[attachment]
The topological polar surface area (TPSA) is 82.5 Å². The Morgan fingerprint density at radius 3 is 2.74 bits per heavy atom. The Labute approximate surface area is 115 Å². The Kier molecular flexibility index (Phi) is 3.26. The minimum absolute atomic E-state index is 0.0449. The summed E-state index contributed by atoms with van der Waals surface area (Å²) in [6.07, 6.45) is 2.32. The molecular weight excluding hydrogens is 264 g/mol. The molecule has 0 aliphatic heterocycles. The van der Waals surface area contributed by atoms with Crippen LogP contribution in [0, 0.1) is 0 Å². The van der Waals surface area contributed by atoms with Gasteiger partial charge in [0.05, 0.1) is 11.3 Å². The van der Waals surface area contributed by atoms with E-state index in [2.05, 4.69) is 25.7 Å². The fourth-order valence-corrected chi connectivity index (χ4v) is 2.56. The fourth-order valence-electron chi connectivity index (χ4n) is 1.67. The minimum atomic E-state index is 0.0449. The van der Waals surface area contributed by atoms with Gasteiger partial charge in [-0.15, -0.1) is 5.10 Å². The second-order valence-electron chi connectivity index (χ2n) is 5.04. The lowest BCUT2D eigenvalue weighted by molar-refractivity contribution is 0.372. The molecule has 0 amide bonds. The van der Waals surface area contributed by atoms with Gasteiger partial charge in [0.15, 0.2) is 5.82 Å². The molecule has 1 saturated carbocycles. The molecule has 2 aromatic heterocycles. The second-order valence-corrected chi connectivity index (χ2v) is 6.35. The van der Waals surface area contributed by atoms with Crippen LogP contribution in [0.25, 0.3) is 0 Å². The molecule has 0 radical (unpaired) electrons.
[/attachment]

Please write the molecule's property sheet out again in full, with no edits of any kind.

The topological polar surface area (TPSA) is 82.5 Å². The Morgan fingerprint density at radius 3 is 2.74 bits per heavy atom. The Labute approximate surface area is 115 Å². The Kier molecular flexibility index (Phi) is 3.26. The minimum absolute atomic E-state index is 0.0449. The summed E-state index contributed by atoms with van der Waals surface area (Å²) in [6.07, 6.45) is 2.32. The molecular weight excluding hydrogens is 264 g/mol. The molecule has 0 aliphatic heterocycles. The van der Waals surface area contributed by atoms with Crippen LogP contribution in [0, 0.1) is 0 Å². The van der Waals surface area contributed by atoms with Gasteiger partial charge in [0.05, 0.1) is 11.3 Å². The van der Waals surface area contributed by atoms with E-state index in [2.05, 4.69) is 25.7 Å². The fourth-order valence-corrected chi connectivity index (χ4v) is 2.56. The fourth-order valence-electron chi connectivity index (χ4n) is 1.67. The minimum atomic E-state index is 0.0449. The van der Waals surface area contributed by atoms with Gasteiger partial charge in [-0.15, -0.1) is 5.10 Å². The second-order valence-electron chi connectivity index (χ2n) is 5.04. The lowest BCUT2D eigenvalue weighted by molar-refractivity contribution is 0.372. The molecule has 0 amide bonds. The van der Waals surface area contributed by atoms with Gasteiger partial charge in [0.15, 0.2) is 5.82 Å². The molecule has 1 saturated carbocycles. The molecule has 2 aromatic heterocycles. The second-order valence-corrected chi connectivity index (χ2v) is 6.35. The van der Waals surface area contributed by atoms with Crippen LogP contribution in [0.25, 0.3) is 0 Å². The molecule has 0 radical (unpaired) electrons.